A Union City Love Triangle
February 4, 1909. The love triangle began in Union City about the year 1891 when Mr. and Mrs. Frank Cross met Mr. and Mrs. A.L. Maynard. Mrs. Abbey Cross became infatuated with A.L. Maynard and he with her. They left Union City together and lived as man and wife in several cities in Ohio. Mrs. Cross was eventually convicted of poisoning Mrs. Maynard and sentenced to two years in prison for her supposed crime.
In 1906, Frank Cross, Abbey’s husband, died under what some people in Union City considered mysterious circumstances. Abbey Cross had been away from him either in Warren or Cortland, Ohio. Over the next two days after she returned, Frank was taken ill and suffered with attacks of severe vomiting. He died that Friday night.
Mrs. Cross’s son told William Harmon of Spartansburg, Pa., that “if Mrs. Cross is my mother, she poisoned my father.”
G.P. Gilmer, the prosecuting attorney of Trumbull County, Ohio, contacted Chief of Police C.M. Siverling of Union City, both by letter and telephone. He told Chief Siverling that he was coming to Union City with detectives to investigate the death of Frank Cross and to try to find evidence of poisoning.
In his letters, the prosecuting attorney also said he planned to exhume the body of Frank Cross and conduct tests to see if he could find traces of poison in his stomach. He also said that circumstantial evidence seemed to indicate that Mrs. Cross had tried to poison Mrs. Ida Maynard, who was the lawful wife of A.L. Maynard. Abbey Cross did admit that A.L. Maynard had been keeping her for several years, but then he had returned to his legal wife.
The Warren Ohio Chronicle picks up the story of forty-five year old Abbey Cross’s attempt to get rid of her rival. Professor Evan Mahaffey of Warren called police chief Frank Flowers to the high school there and told him that he had a matter which he felt needed investigating. Professor Mahaffey was the chemistry instructor of the faculty at the high school and he told Police Chief Flowers about an interesting visitor he had entertained. It seems that a Mrs. Maynard had brought him a cup and he analyzed the sediment in the cup. According to Professor Mahaffey, the cup contained enough arsenic to kill many people.
Mrs. Maynard had told him that Mrs. Abbey Cross had brought the cup full of milk to her house. After Mrs. Maynard had drunk the milk, she had been taken ill and her physician advised her to have the milk analyzed by chemist.
Chief Flowers went from the high school to talk to Mrs. Maynard who had rented rooms on Clinton Street in Warren. Mrs. Maynard told the Chief the story of her husband’s involvement with Abbey Cross. A.L. Maynard had become infatuated with Abbey Cross and he had tried to divorce Ida Maynard in both Meadville, P., and Warren, Ohio, so he could marry Abbey. Both courts had refused to grant him a divorce so he had resorted to living with Abbey Cross. Mrs. Maynard had gone to Canada to live with her son, and in June of 1908, her son had been stricken with paralysis.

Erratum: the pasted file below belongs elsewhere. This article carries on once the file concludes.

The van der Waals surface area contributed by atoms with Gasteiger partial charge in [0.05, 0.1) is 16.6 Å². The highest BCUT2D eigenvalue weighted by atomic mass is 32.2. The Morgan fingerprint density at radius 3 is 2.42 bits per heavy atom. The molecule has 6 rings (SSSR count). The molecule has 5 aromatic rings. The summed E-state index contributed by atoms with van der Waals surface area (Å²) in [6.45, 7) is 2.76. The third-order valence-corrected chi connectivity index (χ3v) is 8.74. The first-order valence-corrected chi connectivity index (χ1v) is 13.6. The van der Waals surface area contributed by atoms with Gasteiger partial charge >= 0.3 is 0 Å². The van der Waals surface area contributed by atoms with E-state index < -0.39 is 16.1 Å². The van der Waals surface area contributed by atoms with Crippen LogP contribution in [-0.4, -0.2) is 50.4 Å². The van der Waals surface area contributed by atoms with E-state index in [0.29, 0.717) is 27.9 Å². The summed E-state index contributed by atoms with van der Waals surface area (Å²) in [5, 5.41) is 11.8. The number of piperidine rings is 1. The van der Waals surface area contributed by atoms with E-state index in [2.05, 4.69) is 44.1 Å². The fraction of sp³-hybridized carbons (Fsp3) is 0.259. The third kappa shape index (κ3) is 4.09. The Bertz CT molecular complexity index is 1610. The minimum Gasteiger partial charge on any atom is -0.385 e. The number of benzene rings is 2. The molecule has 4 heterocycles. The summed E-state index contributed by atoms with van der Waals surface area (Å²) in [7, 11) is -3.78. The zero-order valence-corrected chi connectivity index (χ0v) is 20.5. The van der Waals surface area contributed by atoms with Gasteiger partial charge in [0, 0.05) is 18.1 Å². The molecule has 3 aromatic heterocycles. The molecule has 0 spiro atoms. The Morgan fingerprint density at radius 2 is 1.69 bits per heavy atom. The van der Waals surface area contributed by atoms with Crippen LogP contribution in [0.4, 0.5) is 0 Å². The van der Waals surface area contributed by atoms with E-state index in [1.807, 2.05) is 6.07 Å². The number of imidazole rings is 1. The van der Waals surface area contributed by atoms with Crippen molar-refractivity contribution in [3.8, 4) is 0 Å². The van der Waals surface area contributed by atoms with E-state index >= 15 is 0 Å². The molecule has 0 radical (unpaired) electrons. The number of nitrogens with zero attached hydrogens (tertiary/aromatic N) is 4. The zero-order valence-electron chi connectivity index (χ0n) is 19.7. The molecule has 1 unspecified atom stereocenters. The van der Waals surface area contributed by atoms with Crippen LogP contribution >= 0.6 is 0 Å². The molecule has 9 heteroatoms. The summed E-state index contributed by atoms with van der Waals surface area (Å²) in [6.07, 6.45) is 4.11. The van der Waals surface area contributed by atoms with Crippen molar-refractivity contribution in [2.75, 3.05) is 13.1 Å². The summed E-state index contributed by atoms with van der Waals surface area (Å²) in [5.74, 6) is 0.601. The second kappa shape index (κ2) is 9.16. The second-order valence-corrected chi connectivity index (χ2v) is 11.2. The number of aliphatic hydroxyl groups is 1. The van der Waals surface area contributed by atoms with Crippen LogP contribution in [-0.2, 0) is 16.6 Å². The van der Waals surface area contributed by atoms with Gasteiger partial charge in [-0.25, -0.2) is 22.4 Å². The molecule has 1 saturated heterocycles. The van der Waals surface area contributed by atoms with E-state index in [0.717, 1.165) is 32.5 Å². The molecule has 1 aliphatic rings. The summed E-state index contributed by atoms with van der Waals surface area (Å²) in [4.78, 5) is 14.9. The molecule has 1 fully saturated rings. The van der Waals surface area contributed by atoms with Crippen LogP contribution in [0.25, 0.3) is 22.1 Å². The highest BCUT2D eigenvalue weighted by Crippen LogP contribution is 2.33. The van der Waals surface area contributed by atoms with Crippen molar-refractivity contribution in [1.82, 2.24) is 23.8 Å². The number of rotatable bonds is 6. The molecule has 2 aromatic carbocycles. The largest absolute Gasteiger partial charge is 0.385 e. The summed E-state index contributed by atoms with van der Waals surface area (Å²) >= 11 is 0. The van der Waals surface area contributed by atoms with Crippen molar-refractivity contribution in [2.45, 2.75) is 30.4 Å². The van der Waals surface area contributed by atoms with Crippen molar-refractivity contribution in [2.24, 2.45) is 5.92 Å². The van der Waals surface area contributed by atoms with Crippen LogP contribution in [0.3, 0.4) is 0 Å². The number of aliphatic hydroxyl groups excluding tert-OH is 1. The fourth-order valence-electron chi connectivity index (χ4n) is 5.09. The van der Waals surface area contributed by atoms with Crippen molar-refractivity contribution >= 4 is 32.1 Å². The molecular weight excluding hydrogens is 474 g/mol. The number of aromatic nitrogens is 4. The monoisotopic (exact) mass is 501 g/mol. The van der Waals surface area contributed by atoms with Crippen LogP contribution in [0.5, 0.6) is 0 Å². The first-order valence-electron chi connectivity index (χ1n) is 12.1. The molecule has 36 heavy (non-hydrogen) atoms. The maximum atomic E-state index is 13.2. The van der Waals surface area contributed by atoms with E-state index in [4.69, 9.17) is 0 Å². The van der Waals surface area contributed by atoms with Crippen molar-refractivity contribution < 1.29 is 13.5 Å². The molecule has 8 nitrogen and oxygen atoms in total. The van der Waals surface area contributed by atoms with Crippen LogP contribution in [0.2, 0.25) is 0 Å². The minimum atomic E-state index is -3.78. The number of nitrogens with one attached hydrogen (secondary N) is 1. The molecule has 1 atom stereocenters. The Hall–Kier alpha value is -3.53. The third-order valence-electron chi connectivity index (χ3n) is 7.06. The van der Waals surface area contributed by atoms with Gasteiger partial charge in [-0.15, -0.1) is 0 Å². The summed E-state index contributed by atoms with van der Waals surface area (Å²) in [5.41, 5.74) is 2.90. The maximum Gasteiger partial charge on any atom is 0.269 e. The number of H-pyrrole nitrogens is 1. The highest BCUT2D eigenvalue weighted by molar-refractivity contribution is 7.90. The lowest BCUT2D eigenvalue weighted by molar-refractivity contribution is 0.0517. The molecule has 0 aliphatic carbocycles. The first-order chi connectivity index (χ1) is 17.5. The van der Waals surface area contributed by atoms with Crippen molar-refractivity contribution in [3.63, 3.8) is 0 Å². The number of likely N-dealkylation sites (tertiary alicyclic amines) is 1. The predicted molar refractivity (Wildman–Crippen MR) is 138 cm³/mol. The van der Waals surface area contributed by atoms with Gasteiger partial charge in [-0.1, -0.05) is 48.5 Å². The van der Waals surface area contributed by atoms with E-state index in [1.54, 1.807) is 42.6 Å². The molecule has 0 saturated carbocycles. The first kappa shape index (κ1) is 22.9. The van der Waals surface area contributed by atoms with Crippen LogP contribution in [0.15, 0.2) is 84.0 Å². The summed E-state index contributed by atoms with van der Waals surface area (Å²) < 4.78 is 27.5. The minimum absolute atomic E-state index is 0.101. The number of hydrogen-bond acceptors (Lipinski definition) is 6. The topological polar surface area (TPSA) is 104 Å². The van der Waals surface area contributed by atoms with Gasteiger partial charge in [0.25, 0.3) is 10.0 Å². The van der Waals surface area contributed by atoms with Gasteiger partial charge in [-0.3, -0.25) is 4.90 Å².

Mrs. Maynard hadn’t known where her husband could be located, so she sent a letter to the Fenner Company of Buffalo where he worked, and asked that they forward the letter to him. A.L. Maynard came to see his son, and during his visit he patched up his troubles with his wife. He agreed to leave Mrs. Cross and Ida agreed to live with him as he wife once again. In December 1908, they came to Warren, Ohio, to live.
On December 16, Mrs. Cross telephoned the Maynards and tried to get A.L. to return to her. He refused. Abbey’s next move was to visit Ida Maynard in her rooms in Union City. She told Ida that she wanted to see her on some business. When Abbey arrived, she told Ida Maynard that A.L. owned her some money. Ida told Abbey that if her husband owned her money she would try to have him pay it, but to go away because she had already caused her enough trouble.
Abbey Cross had brought a quart of milk in a Mason Jar with her which she said she had purchased from a local dairyman. She asked Ida and her son to have a drink of milk with her. Ida Maynard got a tumbler and two cups and poured out her milk. The son drank his glass and Ida drank a small amount of hers. Abbey Cross also drank a little of hers. Mrs. Maynard recalled later that she detected an odor in the milk and that something seemed to stick on her tongue.
Eventually Abbey said that she had to catch her train and shortly after she left, Ida Maynard was taken ill. She suspected poisoning and quickly went to Dr. G.N. Simpson, who gave her an antidote for the poison. The doctor also told her that she should take the sediment to the chemist to analyze, but she couldn’t do it right away because of her illness. Ida was the only one to become ill from drinking the milk and her cup was the only one that contained any sediment. As soon as she was able, she took the sediment to be analyzed.